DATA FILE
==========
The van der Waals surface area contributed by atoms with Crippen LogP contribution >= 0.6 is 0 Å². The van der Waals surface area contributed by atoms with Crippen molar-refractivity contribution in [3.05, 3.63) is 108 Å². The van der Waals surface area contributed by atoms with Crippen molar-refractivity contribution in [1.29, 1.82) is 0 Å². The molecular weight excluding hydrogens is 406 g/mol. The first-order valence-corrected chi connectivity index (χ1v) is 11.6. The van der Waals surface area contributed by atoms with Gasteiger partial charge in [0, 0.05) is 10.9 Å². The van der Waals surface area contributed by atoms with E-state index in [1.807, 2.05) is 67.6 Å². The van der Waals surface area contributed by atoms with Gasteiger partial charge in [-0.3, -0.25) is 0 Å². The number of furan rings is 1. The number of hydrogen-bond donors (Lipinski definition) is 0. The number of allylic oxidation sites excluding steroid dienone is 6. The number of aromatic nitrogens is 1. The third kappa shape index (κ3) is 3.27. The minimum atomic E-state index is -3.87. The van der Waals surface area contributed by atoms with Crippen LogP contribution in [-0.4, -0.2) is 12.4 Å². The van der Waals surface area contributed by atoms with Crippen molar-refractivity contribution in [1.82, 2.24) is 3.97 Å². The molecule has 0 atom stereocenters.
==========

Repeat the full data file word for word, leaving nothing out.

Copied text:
The van der Waals surface area contributed by atoms with Crippen LogP contribution >= 0.6 is 0 Å². The van der Waals surface area contributed by atoms with Crippen molar-refractivity contribution in [3.05, 3.63) is 108 Å². The van der Waals surface area contributed by atoms with Crippen molar-refractivity contribution in [1.29, 1.82) is 0 Å². The molecular weight excluding hydrogens is 406 g/mol. The first-order valence-corrected chi connectivity index (χ1v) is 11.6. The van der Waals surface area contributed by atoms with Gasteiger partial charge in [0, 0.05) is 10.9 Å². The van der Waals surface area contributed by atoms with E-state index in [1.807, 2.05) is 67.6 Å². The van der Waals surface area contributed by atoms with Gasteiger partial charge in [-0.3, -0.25) is 0 Å². The number of furan rings is 1. The number of hydrogen-bond donors (Lipinski definition) is 0. The number of allylic oxidation sites excluding steroid dienone is 6. The number of aromatic nitrogens is 1. The third kappa shape index (κ3) is 3.27. The minimum atomic E-state index is -3.87. The van der Waals surface area contributed by atoms with Crippen LogP contribution in [-0.4, -0.2) is 12.4 Å². The van der Waals surface area contributed by atoms with Crippen molar-refractivity contribution in [1.82, 2.24) is 3.97 Å². The molecule has 0 atom stereocenters.